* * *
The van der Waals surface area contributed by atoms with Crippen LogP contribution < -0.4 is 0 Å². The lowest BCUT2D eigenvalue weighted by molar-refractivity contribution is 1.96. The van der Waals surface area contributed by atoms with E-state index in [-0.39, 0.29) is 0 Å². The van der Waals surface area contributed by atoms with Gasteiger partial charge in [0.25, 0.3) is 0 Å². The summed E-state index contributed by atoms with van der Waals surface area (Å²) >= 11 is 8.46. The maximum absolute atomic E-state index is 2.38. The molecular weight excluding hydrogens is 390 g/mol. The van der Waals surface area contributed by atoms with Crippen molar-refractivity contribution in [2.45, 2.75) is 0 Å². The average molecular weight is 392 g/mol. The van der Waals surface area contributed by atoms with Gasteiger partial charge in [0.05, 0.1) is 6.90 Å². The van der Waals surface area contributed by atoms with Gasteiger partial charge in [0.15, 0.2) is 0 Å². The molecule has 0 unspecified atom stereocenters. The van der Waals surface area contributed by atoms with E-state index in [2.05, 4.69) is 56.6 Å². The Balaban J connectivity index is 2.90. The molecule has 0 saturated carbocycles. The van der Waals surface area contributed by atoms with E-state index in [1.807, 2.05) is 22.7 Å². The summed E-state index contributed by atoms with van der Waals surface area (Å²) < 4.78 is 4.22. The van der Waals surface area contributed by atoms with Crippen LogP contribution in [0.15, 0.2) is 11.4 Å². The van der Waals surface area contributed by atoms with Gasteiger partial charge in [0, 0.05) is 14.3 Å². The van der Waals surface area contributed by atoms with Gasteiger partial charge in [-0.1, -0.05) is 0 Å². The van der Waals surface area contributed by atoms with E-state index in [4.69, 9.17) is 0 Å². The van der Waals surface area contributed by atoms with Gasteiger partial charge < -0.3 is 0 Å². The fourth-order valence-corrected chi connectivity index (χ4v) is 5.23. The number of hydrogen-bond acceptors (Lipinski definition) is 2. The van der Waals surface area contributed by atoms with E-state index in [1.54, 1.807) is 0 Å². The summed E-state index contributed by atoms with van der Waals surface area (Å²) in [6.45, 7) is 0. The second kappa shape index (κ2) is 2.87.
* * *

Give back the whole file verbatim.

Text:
The van der Waals surface area contributed by atoms with Crippen LogP contribution < -0.4 is 0 Å². The lowest BCUT2D eigenvalue weighted by molar-refractivity contribution is 1.96. The van der Waals surface area contributed by atoms with E-state index in [-0.39, 0.29) is 0 Å². The van der Waals surface area contributed by atoms with Gasteiger partial charge in [0.25, 0.3) is 0 Å². The summed E-state index contributed by atoms with van der Waals surface area (Å²) >= 11 is 8.46. The maximum absolute atomic E-state index is 2.38. The molecular weight excluding hydrogens is 390 g/mol. The van der Waals surface area contributed by atoms with Crippen molar-refractivity contribution in [2.45, 2.75) is 0 Å². The average molecular weight is 392 g/mol. The van der Waals surface area contributed by atoms with Gasteiger partial charge in [0.05, 0.1) is 6.90 Å². The van der Waals surface area contributed by atoms with Gasteiger partial charge in [0.15, 0.2) is 0 Å². The molecule has 0 unspecified atom stereocenters. The van der Waals surface area contributed by atoms with E-state index in [2.05, 4.69) is 56.6 Å². The Balaban J connectivity index is 2.90. The molecule has 0 saturated carbocycles. The van der Waals surface area contributed by atoms with E-state index in [1.807, 2.05) is 22.7 Å². The summed E-state index contributed by atoms with van der Waals surface area (Å²) < 4.78 is 4.22. The van der Waals surface area contributed by atoms with Crippen LogP contribution in [0.15, 0.2) is 11.4 Å². The van der Waals surface area contributed by atoms with Gasteiger partial charge in [0, 0.05) is 14.3 Å². The van der Waals surface area contributed by atoms with Gasteiger partial charge in [-0.1, -0.05) is 0 Å². The van der Waals surface area contributed by atoms with E-state index in [4.69, 9.17) is 0 Å². The van der Waals surface area contributed by atoms with Gasteiger partial charge < -0.3 is 0 Å². The fourth-order valence-corrected chi connectivity index (χ4v) is 5.23. The number of hydrogen-bond acceptors (Lipinski definition) is 2. The van der Waals surface area contributed by atoms with E-state index in [1.54, 1.807) is 0 Å². The summed E-state index contributed by atoms with van der Waals surface area (Å²) in [6.45, 7) is 0. The second kappa shape index (κ2) is 2.87.